Health Insurance for Small Business

Every health care reform proposal attempts to offer some relief for small businesses.  According to the National Federation of Independent Businesses (NFIB), small businesses create 2/3 of American jobs, yet half of the uninsured are in small businesses.

Look at President-elect Obama’s health care proposal on his campaign’s web site.  The first two items:  

  • Require health insurance companies to cover pre-existing conditions so all Americans regardless of the health status or history can get comprehensive benefits at fair and stable premiums.
  • Create a new Small Business Health Tax Credit to help small businesses provide affordable health insurance to their employees.

What’s remarkable about these proposals is that we are still discussing them.

Let’s look at the second item – a tax credit for small businesses.  In my opinion, it is a mistake to separate the small business market from the individual market.  Almost every small business starts out as a solo enterprise.  How many creative ideas never come to market because the would be entrepreneur is afraid to go without health insurance?

Yet we don’t make it easy.  Anyone who has ever itemized deductions has experienced the limits on the deductibility of health insurance costs.  There is also something called a section 105 deduction that you can learn about elsewhere.  Yet business owners can deduct the full cost of their medical insurance.  I would welcome an explanation that justifies this disparity, or at least explains the politics to me.

The real nut is the first item.  That we allow insurance companies to only insure healthy people is the greatest tragedy of American health care.  This is called medical underwriting.   Jonathan Cohn in his book, Sick, has a wonderful chapter on this stain on American health care.  

That there is a logic to this is further example of the Alice in Wonderland character of American health care.  Unlike home or auto insurance, there is no requirement that people have health insurance.  So insurers will naturally expect those in the market for health insurance to need it more than others.  The best way to protect their profits – and they are in business to make a profit – is to not insure sick people.

The way around this is a combination of mandates and risk pooling.  If everyone is required to have health insurance, there is a greater likelihood that healthy and sick people will be spread evenly among all insurance companies.  Some sort of risk pooling could serve as a backstop for insurers with a disproportionate share of sick people.  Unfortunately most risk pooling proposals act as a dumping ground for severely ill people.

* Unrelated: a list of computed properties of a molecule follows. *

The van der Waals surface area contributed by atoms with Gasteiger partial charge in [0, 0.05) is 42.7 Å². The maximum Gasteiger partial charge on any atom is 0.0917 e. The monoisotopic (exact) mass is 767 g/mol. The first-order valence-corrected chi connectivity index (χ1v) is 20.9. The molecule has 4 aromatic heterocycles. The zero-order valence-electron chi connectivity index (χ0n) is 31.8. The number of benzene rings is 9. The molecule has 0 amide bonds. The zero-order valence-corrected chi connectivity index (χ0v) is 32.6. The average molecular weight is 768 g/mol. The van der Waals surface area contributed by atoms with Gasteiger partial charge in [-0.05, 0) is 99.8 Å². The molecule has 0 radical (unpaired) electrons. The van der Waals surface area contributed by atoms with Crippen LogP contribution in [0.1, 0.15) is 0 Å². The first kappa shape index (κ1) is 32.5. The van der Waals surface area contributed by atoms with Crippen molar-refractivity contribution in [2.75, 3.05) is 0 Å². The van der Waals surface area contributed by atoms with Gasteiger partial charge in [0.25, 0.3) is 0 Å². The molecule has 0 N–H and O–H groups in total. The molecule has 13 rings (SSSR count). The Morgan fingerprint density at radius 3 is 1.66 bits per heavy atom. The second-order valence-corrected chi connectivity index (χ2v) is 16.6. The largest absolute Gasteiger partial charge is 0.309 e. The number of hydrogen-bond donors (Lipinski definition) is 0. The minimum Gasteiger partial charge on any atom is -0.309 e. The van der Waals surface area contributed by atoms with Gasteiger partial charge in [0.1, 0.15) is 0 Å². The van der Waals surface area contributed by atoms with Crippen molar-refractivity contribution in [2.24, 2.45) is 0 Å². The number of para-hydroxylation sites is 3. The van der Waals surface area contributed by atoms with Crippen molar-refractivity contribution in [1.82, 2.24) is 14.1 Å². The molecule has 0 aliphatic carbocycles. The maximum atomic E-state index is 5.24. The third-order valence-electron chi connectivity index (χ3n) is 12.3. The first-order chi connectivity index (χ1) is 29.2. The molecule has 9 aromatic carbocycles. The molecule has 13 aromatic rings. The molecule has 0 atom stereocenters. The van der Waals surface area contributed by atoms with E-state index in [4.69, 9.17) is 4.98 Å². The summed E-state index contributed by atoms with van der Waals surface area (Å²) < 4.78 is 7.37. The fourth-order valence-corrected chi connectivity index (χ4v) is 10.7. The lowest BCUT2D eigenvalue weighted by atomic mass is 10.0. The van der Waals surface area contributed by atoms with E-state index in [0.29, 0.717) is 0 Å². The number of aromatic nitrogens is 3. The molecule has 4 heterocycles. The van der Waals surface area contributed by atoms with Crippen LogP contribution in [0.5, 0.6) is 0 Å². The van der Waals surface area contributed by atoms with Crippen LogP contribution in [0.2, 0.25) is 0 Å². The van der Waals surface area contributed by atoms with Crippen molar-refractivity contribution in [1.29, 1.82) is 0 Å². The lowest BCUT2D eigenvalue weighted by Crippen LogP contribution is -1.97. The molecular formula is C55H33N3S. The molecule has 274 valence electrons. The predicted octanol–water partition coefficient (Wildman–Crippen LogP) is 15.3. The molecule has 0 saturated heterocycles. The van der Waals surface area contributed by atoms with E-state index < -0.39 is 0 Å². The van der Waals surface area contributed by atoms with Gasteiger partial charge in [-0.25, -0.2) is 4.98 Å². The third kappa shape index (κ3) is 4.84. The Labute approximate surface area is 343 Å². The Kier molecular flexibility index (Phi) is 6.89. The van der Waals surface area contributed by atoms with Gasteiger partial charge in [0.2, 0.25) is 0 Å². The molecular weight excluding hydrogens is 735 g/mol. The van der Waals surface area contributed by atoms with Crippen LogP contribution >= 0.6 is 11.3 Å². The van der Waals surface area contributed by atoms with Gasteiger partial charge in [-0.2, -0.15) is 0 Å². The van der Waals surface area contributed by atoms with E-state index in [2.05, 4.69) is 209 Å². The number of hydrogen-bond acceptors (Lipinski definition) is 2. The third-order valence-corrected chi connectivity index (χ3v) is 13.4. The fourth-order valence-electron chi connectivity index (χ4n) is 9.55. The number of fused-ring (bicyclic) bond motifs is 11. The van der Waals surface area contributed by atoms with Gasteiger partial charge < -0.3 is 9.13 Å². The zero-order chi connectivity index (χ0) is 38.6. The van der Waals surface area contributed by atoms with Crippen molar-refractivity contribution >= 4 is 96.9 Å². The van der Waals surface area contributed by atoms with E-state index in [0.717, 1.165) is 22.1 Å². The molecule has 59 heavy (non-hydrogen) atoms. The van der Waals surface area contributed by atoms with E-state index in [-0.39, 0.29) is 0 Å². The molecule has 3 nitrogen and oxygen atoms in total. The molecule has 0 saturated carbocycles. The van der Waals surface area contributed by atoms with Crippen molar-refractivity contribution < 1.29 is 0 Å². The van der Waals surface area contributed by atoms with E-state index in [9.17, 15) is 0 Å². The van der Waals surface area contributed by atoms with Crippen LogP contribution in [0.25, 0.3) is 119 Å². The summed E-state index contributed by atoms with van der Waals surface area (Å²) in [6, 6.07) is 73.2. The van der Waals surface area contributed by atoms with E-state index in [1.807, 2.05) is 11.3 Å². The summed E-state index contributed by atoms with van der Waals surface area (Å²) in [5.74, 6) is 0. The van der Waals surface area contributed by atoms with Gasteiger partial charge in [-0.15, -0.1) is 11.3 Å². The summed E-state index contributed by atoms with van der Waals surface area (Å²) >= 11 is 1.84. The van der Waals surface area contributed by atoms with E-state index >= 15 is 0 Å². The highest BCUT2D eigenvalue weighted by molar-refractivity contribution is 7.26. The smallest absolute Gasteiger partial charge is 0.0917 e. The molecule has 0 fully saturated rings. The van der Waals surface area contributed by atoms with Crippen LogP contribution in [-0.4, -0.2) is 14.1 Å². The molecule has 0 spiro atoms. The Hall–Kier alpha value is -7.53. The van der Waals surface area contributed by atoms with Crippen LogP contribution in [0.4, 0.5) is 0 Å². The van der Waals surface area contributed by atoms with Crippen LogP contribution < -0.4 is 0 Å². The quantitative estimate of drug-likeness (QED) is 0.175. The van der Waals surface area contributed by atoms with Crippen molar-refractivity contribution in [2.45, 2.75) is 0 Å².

Small business groups also see salvation in Association Health Plans.  This is little more than an effort to gain some advantage to the programs they are already marketing.

One reason why little progress has been made on this issue is that the interest groups are conflicted.  The NFIB and the Chambers of Commerce represent small businesses.  They also augment member dues by selling health insurance to their members.  In addition, they represent insurance companies and insurance agencies.  

What may be in the interest of the entire small business community is undermined by these narrower interests.  The narrower interests are able to prevail because they all share a myopic knee jerk loyalty to a free market ideology.  Ideology trumps practicality.

Again simple is better.  A single plan for each geographic region can enroll both individuals and small businesses.  It would spread the risk evenly, reducing costs for all.  Health care dollars could be spent on health care, not marketing and medical underwriting.  

Linking premiums to income is a radical idea to some, but there are businesses who charge their employees for health insurance based on their income.  Why can’t it work in the public space?  A tax credit only makes sense for someone who is making money.  It does little to help the small business who has yet to show a profit.

If there is to be a solution for small businesses, policy makers will need to listen directly to those small businesses without insurance and not those who purport to represent them.  And certainly not Joe the Plumber!

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2 Responses to Health Insurance for Small Business

  1. Ken Ehrenthal says:

    Why are we still in the health Insurance paradigm? It makes no rational sense to insure the uninsurable. From birth to death we need health care. Probably we can insure against catistrphic events, but the larger the pool the more cost sharing. Of course all the population is the largest pool. A national health plan could obviate the need for any business large or small to incur employee health insurance costs. It cedrtainly would make our economy more competitive since most other developed nations have a system of national health care.

  2. jimmy1920 says:

    Ken
    I am not sure that I fully understand your question.
    Equating the current health insurance status quo as a model for health insurance is like using Hurricane Katrina as a model for disaster relief.
    There is very little “insurance” in today’s health insurance space. Most groups of any size are either self-insured or experienced rated. That is even more true with the (Republican} emphasis on high deductible plans and Health Savings Accounts. The only risk sharing is within the group and not across all groups.
    I think we are in agreement that what is really needed is a system that spreads the costs of health care across the entire population on some equitable basis.
    But I can see a viable health care reform proposal that has a role for the insurance companies. But they would need to be invisible, as they are today in their roles as Medicare intermediaries.

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